"Well," I began, "I don’t really know what I want. I’m just having some problems with things as they are in the Church and I don’t know what to do about it."
"I can understand that," Elder Zellinger said. "What in particular are you having problems with?"

"Well for instance, I have a problem with the fact that my Church will not ordain Blacks into the priesthood. How do you feel about that?"

"We ordain Blacks. God is no respecter of persons."

"I’d be very interested in pursuing that subject with you, but let me ask you a couple other questions. What about polygamy and plurality of gods?"

"We are neither polygamous nor polytheistic."

"How can you not be, in light of the fact that Joseph Smith was both?"

"Well, you see, that’s where we disagree with the Utah Church. We do not believe Joseph Smith was either polygamous or polytheistic."

"You don’t?"

"No, we don’t."

"How do you get to that position? In the King Follett Discourse, Joseph Smith makes it patently clear that he taught plurality of gods."

"It is our position," he said, "that the King Follett Discourse was not recorded accurately. What you need to remember Mr. Spencer, is that Brigham Young had a vested interest, since he was a polygamist, in tying Joseph Smith to that practice. The same is true with the plurality of gods idea. In fact, most of the doctrines that are ‘way out’ in the Utah Church can be traced directly to Brigham Young – the Adam-God theory, Blood Atonement, and so on."

I spent three hours talking to the two missionaries. They gave me much information comparing the practices and doctrines of the Utah Church and the Reorganized Church.

At the end of our time together, I thanked them for sharing with me. And that night I made one important commitment to myself – that, despite what Margaretta had said, I would look even deeper into the whole history of the Church. And I knew that before I could make any real judgments about the validity of any of the claims of the various factions, I was going to have to dig.

I knew a little Church history. I knew, as a good Mormon, that shortly after Joseph Smith began the Church in 1830 in New York, he moved to Ohio, then Missouri and eventually Illinois, where he was killed. I knew Brigham Young had led a large contingent of the Illinois population in flight from Nauvoo across the frozen Mississippi to winter quarters in Iowa. On July 24, 1847, Young and his followers had entered the Salt Lake Valley, where he is supposed to have uttered his famous line, "This is the place."

Brigham, according to all accounts, ruled the new state of Deseret with an iron hand. He was a genius at organization and colonization. Under his skillful leadership, innovative irrigation plans were executed that made the desert "blossom as a rose" from St. George in southern Utah (referred to affectionately as "Dixie") to the reaches of southeastern Idaho and northwestern Wyoming.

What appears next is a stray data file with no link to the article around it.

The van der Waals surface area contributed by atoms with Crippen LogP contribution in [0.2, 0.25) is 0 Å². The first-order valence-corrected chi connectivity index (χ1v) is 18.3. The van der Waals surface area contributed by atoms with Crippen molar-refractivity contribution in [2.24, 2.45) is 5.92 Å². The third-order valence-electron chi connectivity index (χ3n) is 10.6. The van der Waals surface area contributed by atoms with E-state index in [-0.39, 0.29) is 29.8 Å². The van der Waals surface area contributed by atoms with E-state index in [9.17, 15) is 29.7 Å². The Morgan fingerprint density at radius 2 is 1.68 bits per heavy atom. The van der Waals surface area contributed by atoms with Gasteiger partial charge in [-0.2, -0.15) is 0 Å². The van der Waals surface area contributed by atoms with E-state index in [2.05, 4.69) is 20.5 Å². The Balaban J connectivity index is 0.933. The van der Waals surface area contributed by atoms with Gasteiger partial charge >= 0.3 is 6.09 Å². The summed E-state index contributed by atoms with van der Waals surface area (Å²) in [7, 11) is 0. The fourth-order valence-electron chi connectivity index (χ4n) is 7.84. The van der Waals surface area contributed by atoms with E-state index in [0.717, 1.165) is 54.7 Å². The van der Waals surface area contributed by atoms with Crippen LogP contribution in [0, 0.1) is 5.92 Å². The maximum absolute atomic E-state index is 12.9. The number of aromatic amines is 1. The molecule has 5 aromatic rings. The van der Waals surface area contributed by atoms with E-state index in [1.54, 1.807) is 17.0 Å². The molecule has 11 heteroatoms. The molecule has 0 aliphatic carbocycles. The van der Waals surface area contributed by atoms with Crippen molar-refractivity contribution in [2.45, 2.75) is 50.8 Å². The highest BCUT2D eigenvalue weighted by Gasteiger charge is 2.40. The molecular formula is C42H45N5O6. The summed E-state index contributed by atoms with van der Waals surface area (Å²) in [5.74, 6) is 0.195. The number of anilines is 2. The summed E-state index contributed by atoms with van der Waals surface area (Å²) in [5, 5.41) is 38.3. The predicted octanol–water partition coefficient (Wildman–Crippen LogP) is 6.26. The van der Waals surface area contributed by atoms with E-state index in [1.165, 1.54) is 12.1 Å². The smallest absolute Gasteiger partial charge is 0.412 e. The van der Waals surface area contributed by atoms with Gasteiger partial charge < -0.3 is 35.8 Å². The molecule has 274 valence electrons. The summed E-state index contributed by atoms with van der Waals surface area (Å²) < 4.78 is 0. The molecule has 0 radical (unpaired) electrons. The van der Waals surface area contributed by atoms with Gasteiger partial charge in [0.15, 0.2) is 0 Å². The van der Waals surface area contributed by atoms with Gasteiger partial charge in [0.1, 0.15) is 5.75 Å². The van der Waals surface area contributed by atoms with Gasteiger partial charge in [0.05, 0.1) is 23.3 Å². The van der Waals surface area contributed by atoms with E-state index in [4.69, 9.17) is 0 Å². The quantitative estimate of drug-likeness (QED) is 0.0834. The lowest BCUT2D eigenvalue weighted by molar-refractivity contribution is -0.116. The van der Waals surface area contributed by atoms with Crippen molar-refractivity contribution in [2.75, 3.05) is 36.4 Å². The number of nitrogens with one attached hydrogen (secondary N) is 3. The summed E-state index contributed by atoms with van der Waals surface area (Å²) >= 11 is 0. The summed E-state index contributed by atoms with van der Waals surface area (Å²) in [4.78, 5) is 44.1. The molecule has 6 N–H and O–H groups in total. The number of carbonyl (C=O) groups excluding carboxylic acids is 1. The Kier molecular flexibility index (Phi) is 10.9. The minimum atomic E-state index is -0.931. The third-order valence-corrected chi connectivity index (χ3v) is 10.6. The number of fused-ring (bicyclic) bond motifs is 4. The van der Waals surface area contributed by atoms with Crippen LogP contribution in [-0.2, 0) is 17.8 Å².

Brigham Young was not only the religious leader, but the political governor of "Zion." The United States government watched the territory of Utah warily as Brigham governed it. The Mormons, with their strange religious views, temple ceremonies, polygamy, plurality of gods and iron-fisted authoritarian priesthood, were considered candidates for rebellion.

Many Washington congressmen still remembered the Mormons as the followers of the strange "prophet" from Illinois who had initiated an independent campaign for the United States Presidency. The country was gearing up for the Civil War, which erupted just thirteen years after the Mormons entered Utah, and Washington was in no mood for a confrontation in the West. In addition, there was already trouble on the Mexican border and with the Indian wars. Washington needed, at least temporarily, the friendship of Brigham Young.

And so the debate over the official government position on Utah was tabled, although the discussion about Mormon polygamy – considered outrageous by the nation as a whole – continued to be a topic in both houses of Congress.

As I mentally set my sails to investigate the roots of the Mormon Church, I determined to go to the original sources. I was not going to be satisfied with secondhand information.

Then I realized I had been unwittingly prepared for this investigation from the earliest days of my association with Mormonism. One of the first purchases I had made as a new believer was a series of books called The Journal of Discourses. The 26-volume set had been on sale in a Deseret bookstore, specially priced at that time at $50.00.

The Journal of Discourses was a compilation of most of the important sermons of the Church from Brigham Young’s earliest days. I had seldom used the books; they had just gathered dust in my library. But I knew that much of the key to the history of the Church would be found in the sermons of the early leadership.

As I pulled one of the black volumes from my shelf, I suspected that, whatever the outcome of my research, there would be no turning back.